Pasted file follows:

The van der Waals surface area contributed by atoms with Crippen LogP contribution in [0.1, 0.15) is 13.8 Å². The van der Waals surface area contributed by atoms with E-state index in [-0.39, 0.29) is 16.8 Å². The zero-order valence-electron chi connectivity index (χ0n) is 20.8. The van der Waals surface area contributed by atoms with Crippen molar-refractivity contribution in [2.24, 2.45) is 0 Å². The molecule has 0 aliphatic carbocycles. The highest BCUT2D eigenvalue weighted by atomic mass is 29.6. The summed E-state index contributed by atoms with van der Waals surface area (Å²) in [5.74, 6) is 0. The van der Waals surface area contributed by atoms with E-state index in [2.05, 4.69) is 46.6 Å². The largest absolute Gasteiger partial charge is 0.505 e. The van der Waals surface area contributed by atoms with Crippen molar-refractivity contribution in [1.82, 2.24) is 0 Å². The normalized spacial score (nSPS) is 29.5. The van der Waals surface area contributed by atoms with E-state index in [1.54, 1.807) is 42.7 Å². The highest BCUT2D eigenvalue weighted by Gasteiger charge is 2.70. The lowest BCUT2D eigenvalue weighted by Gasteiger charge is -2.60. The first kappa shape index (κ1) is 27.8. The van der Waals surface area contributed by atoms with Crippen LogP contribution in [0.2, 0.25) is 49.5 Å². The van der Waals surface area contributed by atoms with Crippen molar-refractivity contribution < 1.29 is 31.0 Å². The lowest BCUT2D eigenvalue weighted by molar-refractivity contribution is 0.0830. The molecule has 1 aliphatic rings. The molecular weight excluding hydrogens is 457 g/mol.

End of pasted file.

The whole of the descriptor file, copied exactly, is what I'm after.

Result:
The van der Waals surface area contributed by atoms with Crippen LogP contribution in [0.1, 0.15) is 13.8 Å². The van der Waals surface area contributed by atoms with E-state index in [-0.39, 0.29) is 16.8 Å². The zero-order valence-electron chi connectivity index (χ0n) is 20.8. The van der Waals surface area contributed by atoms with Crippen molar-refractivity contribution in [2.24, 2.45) is 0 Å². The molecule has 0 aliphatic carbocycles. The highest BCUT2D eigenvalue weighted by atomic mass is 29.6. The summed E-state index contributed by atoms with van der Waals surface area (Å²) in [5.74, 6) is 0. The van der Waals surface area contributed by atoms with E-state index in [2.05, 4.69) is 46.6 Å². The largest absolute Gasteiger partial charge is 0.505 e. The van der Waals surface area contributed by atoms with Crippen molar-refractivity contribution in [1.82, 2.24) is 0 Å². The normalized spacial score (nSPS) is 29.5. The van der Waals surface area contributed by atoms with E-state index in [1.54, 1.807) is 42.7 Å². The highest BCUT2D eigenvalue weighted by Gasteiger charge is 2.70. The lowest BCUT2D eigenvalue weighted by Gasteiger charge is -2.60. The first kappa shape index (κ1) is 27.8. The van der Waals surface area contributed by atoms with Crippen LogP contribution in [0.2, 0.25) is 49.5 Å². The van der Waals surface area contributed by atoms with Crippen molar-refractivity contribution < 1.29 is 31.0 Å². The lowest BCUT2D eigenvalue weighted by molar-refractivity contribution is 0.0830. The molecule has 1 aliphatic rings. The molecular weight excluding hydrogens is 457 g/mol.